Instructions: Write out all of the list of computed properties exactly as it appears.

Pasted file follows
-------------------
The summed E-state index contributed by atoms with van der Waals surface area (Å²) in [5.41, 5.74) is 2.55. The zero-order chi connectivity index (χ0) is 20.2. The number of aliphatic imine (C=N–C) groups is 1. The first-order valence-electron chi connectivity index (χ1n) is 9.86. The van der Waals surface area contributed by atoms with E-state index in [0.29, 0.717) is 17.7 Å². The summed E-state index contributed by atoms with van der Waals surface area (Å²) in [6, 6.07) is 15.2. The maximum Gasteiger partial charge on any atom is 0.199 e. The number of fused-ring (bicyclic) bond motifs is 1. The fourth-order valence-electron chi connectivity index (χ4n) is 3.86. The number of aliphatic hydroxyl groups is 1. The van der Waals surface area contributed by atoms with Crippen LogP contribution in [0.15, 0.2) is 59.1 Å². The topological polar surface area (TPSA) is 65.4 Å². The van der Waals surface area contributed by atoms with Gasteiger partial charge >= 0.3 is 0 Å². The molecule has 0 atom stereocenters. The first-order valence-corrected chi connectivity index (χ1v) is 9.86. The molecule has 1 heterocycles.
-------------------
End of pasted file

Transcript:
The summed E-state index contributed by atoms with van der Waals surface area (Å²) in [5.41, 5.74) is 2.55. The zero-order chi connectivity index (χ0) is 20.2. The number of aliphatic imine (C=N–C) groups is 1. The first-order valence-electron chi connectivity index (χ1n) is 9.86. The van der Waals surface area contributed by atoms with E-state index in [0.29, 0.717) is 17.7 Å². The summed E-state index contributed by atoms with van der Waals surface area (Å²) in [6, 6.07) is 15.2. The maximum Gasteiger partial charge on any atom is 0.199 e. The number of fused-ring (bicyclic) bond motifs is 1. The fourth-order valence-electron chi connectivity index (χ4n) is 3.86. The number of aliphatic hydroxyl groups is 1. The van der Waals surface area contributed by atoms with Crippen LogP contribution in [0.15, 0.2) is 59.1 Å². The topological polar surface area (TPSA) is 65.4 Å². The van der Waals surface area contributed by atoms with Gasteiger partial charge >= 0.3 is 0 Å². The molecule has 0 atom stereocenters. The first-order valence-corrected chi connectivity index (χ1v) is 9.86. The molecule has 1 heterocycles.